“Red-bellied? Do you not mean red-headed?” Dragon watched the bird drilling into the tree.
Cleric giggled. “That’s what I said to the Gypsy lad when he first showed me this bird. But he told me that it does have a faint red splotch on its belly which you can see when the bird’s feathers are not so puffed up.”
I quickly focused on the bird Dragon had seen and clicked the shutter.
“Hmmm. You seem to have learned a great deal about birds from the Gypsy lad and Mistress Writer. What is this one that has just landed in the snow on the deck?”
Cleric’s face glowed at Dragon’s compliment, and she quickly identified the bird in question. “That is a male House Finch. His song is as beautiful as his appearance, a long, jumbled warble that can be heard year-round, not just during the mating season. And the bird that just landed on the railing is an American Tree Sparrow. See the bi-colored bill and the rusty line through its eye?”
I took a few quick photos before the birds scooted to the far end of the deck. I looked at the other end of the deck, and saw a gray squirrel scrambling up the steps. The furry critter grabbed a hazelnut and climbed onto the railing to eat, eyeing us brazenly.
“The cold and snow certainly do not seem to be bothering him.” Cleric waved at the little creature.
I laughed. “If I had a nice, thick fur coat like that, and a warm tail to wrap up in, I doubt I would mind the cold and the snow, either!” I laughed as I snapped two photos of the little furball.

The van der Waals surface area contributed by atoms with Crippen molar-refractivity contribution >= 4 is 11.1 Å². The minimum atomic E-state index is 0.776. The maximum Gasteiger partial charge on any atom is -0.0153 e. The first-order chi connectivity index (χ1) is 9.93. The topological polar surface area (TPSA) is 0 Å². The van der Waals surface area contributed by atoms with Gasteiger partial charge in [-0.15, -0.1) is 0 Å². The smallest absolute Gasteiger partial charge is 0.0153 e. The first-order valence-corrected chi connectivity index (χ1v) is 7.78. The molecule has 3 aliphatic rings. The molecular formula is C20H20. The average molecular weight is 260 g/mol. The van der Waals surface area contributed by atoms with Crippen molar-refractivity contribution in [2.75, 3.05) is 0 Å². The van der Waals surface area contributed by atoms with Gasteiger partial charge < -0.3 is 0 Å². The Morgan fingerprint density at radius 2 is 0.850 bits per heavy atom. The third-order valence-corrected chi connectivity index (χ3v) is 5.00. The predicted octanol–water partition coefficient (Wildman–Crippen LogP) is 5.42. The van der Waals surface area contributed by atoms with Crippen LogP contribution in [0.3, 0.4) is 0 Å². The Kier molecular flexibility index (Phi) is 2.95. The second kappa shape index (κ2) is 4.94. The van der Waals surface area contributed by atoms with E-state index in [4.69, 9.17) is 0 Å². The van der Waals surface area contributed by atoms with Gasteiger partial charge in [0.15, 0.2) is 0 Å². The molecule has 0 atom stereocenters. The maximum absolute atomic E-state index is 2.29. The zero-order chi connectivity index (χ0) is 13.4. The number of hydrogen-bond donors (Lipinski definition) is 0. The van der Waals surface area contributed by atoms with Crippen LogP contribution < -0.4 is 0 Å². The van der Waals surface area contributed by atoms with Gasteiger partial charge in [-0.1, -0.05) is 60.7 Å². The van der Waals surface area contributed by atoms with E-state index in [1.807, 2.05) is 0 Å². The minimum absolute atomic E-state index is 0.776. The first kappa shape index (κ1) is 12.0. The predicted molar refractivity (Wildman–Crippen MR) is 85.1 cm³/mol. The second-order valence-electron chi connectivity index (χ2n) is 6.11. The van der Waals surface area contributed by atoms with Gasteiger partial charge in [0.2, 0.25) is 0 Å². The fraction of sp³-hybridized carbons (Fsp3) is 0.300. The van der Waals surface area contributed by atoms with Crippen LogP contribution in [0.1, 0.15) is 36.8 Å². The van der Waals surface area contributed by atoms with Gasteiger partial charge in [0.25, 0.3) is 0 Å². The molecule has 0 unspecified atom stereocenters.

Suddenly, the birds scattered and the squirrel dropped his hazelnut and dashed from the deck.
Dragon blinked. “What happened?”
“I think that happened.” I pointed at a Sharp-shinned Hawk in the tree. He was eyeing the birdie buffet to see if he could grab a quick lunch.
“Oh, my goodness. I do believe he brought some company!” Cleric pointed to some other birds in a tree at the far end of the yard.
“What are they?” Dragon stretched up to see the newcomers.
“Well, two of them are Bald Eagles. I do not recognize the third one.” Cleric turned to me. “Mistress, can you see what it is from here?”
“Let me zoom in on it with my camera.” I took a shot, then looked at it on the camera’s display screen. “It appears to be a juvenile Bald Eagle.”
Dragon frowned. “It does not have as much white on its head as the other two.”
I nodded. “Bald Eagles do not get their full color – the white head and tail – until they are about five years of age.”
“I see.” Cleric looked around the yard, but the eagles and hawk were the only animals remaining. “Well, I guess the photo session is over.” She sighed wistfully.
“I guess so.” I put the lens cap back on my camera and put the camera down. “It was a lot of fun while it lasted, though. I’m glad you suggested it.” I picked up my laptop. “Now, though, I’m going to read that book.”
Cleric smiled. “I will leave you to it, then. I really should go find Sorceress. We need to work on distilling some potions today.”
Dragon yawned. “And I will go back to moping.” She winked at me as she once again curled up by her illusory fireplace.
I settled into the recliner and started reading: The Bone Shroud by Jean Rabe . . .
It’s nice to enjoy a quiet, uneventful day occasionally. Around here, they are few and far between. We hope you will continue to visit each week and see what my characters are up to. We’ll leave the porch light on for you.